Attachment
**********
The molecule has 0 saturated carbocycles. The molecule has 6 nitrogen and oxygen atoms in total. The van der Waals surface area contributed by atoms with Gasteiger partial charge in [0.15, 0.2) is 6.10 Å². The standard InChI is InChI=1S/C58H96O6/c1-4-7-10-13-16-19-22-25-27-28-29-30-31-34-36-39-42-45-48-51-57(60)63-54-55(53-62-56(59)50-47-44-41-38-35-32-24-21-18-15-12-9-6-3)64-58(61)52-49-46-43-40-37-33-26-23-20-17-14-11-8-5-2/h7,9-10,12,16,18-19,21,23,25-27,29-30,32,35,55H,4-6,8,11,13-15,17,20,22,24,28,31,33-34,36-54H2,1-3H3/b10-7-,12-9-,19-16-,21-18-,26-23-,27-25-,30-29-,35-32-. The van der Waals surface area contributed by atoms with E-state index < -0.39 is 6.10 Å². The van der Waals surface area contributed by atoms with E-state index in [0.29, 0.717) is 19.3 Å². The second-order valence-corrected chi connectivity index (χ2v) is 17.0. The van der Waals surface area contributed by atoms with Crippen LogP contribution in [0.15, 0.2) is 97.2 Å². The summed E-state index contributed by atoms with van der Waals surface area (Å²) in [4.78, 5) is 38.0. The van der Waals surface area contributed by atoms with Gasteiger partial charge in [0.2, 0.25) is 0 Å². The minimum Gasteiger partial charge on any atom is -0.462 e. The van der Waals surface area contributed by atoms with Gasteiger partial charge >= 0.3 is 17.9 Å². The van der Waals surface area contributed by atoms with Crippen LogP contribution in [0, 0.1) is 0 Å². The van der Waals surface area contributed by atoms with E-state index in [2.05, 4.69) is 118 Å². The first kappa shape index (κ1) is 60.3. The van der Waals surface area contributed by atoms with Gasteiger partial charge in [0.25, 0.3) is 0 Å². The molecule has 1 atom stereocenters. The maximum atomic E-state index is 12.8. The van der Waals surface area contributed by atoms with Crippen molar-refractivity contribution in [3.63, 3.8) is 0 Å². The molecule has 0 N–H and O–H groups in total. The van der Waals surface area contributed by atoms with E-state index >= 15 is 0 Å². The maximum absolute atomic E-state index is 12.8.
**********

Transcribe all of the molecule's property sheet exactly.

The molecule has 0 saturated carbocycles. The molecule has 6 nitrogen and oxygen atoms in total. The van der Waals surface area contributed by atoms with Gasteiger partial charge in [0.15, 0.2) is 6.10 Å². The standard InChI is InChI=1S/C58H96O6/c1-4-7-10-13-16-19-22-25-27-28-29-30-31-34-36-39-42-45-48-51-57(60)63-54-55(53-62-56(59)50-47-44-41-38-35-32-24-21-18-15-12-9-6-3)64-58(61)52-49-46-43-40-37-33-26-23-20-17-14-11-8-5-2/h7,9-10,12,16,18-19,21,23,25-27,29-30,32,35,55H,4-6,8,11,13-15,17,20,22,24,28,31,33-34,36-54H2,1-3H3/b10-7-,12-9-,19-16-,21-18-,26-23-,27-25-,30-29-,35-32-. The van der Waals surface area contributed by atoms with E-state index < -0.39 is 6.10 Å². The van der Waals surface area contributed by atoms with E-state index in [0.29, 0.717) is 19.3 Å². The second-order valence-corrected chi connectivity index (χ2v) is 17.0. The van der Waals surface area contributed by atoms with Crippen LogP contribution in [0.15, 0.2) is 97.2 Å². The summed E-state index contributed by atoms with van der Waals surface area (Å²) in [4.78, 5) is 38.0. The van der Waals surface area contributed by atoms with Gasteiger partial charge in [0.2, 0.25) is 0 Å². The minimum Gasteiger partial charge on any atom is -0.462 e. The van der Waals surface area contributed by atoms with Gasteiger partial charge >= 0.3 is 17.9 Å². The van der Waals surface area contributed by atoms with Crippen LogP contribution in [0, 0.1) is 0 Å². The van der Waals surface area contributed by atoms with E-state index in [2.05, 4.69) is 118 Å². The first kappa shape index (κ1) is 60.3. The van der Waals surface area contributed by atoms with Gasteiger partial charge in [0.25, 0.3) is 0 Å². The molecule has 1 atom stereocenters. The maximum atomic E-state index is 12.8. The van der Waals surface area contributed by atoms with Crippen molar-refractivity contribution in [3.63, 3.8) is 0 Å². The molecule has 0 N–H and O–H groups in total. The van der Waals surface area contributed by atoms with E-state index >= 15 is 0 Å². The maximum absolute atomic E-state index is 12.8.